All over the world, the COVID-19 pandemic has hit society like a bolt from the blue. Beyond the serious health risks, people have struggled with lockdowns, curfews and other restrictions to everyday life. For some communities, however, the impact is amplified by existing economic hardship or social tensions: regular handwashing is easier said than done in areas where water supply is limited and communicating public health messages is an uphill battle where trust in government is low. For Preventing and Countering Violent Extremism (P/CVE) work, the pandemic poses a particular set of challenges, as both the disease and the measures to stop its spread can exacerbate drivers of violent extremism – reducing social cohesion, restricting access to economic opportunities, and impacting mental wellbeing.
While the COVID crisis may be unparalleled in many ways, it is just one example of how unforeseen events can throw the best-laid plans off course. And in those parts of the world combatting the threat of VE, preparing to expect the unexpected is par for the course given the dynamic, ever-evolving nature of the challenge at hand. This is why EU-funded P/CVE projects are designed with built-in flexibility and the agility to respond to changing circumstances.
To see this agility at work during the unprecedented upheaval of the COVID pandemic, look no further than the Jeunes Ambassadeurs (JA) in Burkina Faso. One successful JA initiative has been the ‘Mobile Journalisme’ (MOJO) project to train local youth in video production, with the aim of giving a voice to people from all backgrounds while sharing messages of peace and social cohesion. Previously, the young filmmakers had produced documentaries on VE in their region, screened for other young people to raise awareness and promote discussions. Once COVID-19 hit the area, however, they wasted no time in finding ways to contribute their skills to help local efforts to combat the virus.
The pandemic has had a major impact on daily life in Burkina Faso, and local NGOs have had to adapt as lockdowns put a halt to training programmes and school activities. Yet their links with local communities also puts them in an ideal position to raise awareness. Working with regional health authorities, the JA identified key messages about COVID and how people can protect themselves from infection. Then the MOJO filmmakers got to work. Collaborating with community figures, they created videos to spread the word and show good practices – such as how a village beer seller learned to apply protective measures to her business.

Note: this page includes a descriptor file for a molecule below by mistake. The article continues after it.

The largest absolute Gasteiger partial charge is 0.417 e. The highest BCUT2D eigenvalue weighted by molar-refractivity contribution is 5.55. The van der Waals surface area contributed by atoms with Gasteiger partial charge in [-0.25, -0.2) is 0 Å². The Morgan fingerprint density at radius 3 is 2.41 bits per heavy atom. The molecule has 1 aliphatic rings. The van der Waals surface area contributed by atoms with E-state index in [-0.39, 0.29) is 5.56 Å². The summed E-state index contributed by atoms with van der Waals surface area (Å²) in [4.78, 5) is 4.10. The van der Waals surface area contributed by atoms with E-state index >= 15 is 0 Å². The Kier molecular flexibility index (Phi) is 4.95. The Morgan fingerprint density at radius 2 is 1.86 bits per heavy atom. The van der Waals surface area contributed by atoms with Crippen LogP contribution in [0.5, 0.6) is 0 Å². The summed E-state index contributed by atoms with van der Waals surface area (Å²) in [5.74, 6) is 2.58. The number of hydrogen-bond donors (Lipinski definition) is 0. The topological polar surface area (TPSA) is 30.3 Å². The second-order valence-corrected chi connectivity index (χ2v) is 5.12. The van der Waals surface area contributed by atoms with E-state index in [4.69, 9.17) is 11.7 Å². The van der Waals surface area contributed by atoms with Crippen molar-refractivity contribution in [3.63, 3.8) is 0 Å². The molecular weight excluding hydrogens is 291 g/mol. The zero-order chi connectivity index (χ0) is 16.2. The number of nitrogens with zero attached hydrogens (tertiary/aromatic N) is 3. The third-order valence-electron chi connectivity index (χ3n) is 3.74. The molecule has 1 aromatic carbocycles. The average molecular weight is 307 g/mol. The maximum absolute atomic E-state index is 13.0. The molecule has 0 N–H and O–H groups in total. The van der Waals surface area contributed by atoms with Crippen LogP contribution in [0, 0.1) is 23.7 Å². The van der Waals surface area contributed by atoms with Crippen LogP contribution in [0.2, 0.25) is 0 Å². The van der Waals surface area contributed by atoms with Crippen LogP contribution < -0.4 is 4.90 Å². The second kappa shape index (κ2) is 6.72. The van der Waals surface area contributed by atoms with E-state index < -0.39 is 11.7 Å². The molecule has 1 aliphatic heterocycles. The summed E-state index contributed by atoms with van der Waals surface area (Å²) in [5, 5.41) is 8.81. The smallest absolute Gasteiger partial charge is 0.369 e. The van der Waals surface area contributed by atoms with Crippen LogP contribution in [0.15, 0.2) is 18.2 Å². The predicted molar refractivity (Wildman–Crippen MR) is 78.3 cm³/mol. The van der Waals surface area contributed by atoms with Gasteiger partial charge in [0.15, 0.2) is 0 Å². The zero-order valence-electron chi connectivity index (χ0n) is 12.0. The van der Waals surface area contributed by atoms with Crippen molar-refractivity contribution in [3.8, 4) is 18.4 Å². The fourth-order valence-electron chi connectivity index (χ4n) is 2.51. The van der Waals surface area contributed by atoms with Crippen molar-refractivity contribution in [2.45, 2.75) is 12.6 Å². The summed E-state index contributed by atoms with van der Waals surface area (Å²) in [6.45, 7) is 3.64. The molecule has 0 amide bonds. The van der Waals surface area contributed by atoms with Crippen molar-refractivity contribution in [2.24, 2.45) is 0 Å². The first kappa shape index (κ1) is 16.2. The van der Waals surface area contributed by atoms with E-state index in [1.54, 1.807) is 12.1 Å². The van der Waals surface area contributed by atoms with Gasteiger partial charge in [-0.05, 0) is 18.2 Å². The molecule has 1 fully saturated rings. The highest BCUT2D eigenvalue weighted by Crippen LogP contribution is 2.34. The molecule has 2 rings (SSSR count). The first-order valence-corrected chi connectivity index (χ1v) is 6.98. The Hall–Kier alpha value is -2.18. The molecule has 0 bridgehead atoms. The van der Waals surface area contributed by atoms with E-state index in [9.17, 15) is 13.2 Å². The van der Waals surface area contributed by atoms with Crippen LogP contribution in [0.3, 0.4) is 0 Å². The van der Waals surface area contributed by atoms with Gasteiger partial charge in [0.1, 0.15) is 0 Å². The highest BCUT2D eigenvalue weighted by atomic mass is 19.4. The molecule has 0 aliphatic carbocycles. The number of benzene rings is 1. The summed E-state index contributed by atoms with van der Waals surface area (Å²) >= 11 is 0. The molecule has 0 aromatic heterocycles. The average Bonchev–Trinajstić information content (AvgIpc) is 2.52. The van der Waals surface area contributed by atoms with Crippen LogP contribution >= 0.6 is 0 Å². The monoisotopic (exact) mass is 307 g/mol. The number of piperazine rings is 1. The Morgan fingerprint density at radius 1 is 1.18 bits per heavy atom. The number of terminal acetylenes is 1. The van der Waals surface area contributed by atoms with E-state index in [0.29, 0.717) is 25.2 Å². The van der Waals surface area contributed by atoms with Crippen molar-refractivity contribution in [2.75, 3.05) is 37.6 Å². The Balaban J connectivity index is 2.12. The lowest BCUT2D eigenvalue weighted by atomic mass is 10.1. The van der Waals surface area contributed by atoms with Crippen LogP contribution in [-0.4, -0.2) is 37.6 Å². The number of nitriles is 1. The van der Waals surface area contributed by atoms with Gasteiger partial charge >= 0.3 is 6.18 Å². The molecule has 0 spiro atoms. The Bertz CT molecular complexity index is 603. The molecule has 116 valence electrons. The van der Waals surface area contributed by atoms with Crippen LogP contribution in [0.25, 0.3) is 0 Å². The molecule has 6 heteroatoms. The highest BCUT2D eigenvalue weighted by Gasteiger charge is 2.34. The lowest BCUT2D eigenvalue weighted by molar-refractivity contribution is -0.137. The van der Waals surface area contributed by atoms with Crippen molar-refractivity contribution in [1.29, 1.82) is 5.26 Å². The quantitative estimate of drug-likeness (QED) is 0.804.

In addition to providing valuable information, the videos also gave local people a voice on this key issue, helping them become part of the solution. As MOJO filmmaker Yoanli Yemeoido explains: “People reach out to us because their voices don’t go very far. They don’t have the opportunity to express themselves and they feel this is important at this time.” The videos were shared widely in the community via Facebook and WhatsApp. “People say ‘that’s where we’re from, that’s our daily life’,” points out Whali Jean Silvanu, JA programme coordinator. “When we see that it comes from our community and when people feel a part of it, the videos have more of an impact.”
Zooming in on GCERF grantees in Kosovo, for instance, one local woman had received funding for her textile business from a small business training programme. Once COVID hit, she shifted her business model to start making face masks – creating an online tutorial on how to sew a mask and selling or donating to healthcare workers the masks she produced herself. Another project promoting social cohesion in Kosovan schools had been supporting reintegration of returned foreign terrorist fighters and their families, developing educational curricula for children returning from Syria and Iraq. The arrival of COVID meant the children could no longer go to school, disrupting the stability and continuity so vital for young people affected by trauma. By repurposing the funding, however, the NGO was able to adapt the curriculum and provide the students with tablets so they could continue their schooling at home. A small step achieved thanks to funding flexibility – one that makes a big difference in supporting a vulnerable child through an uncertain time.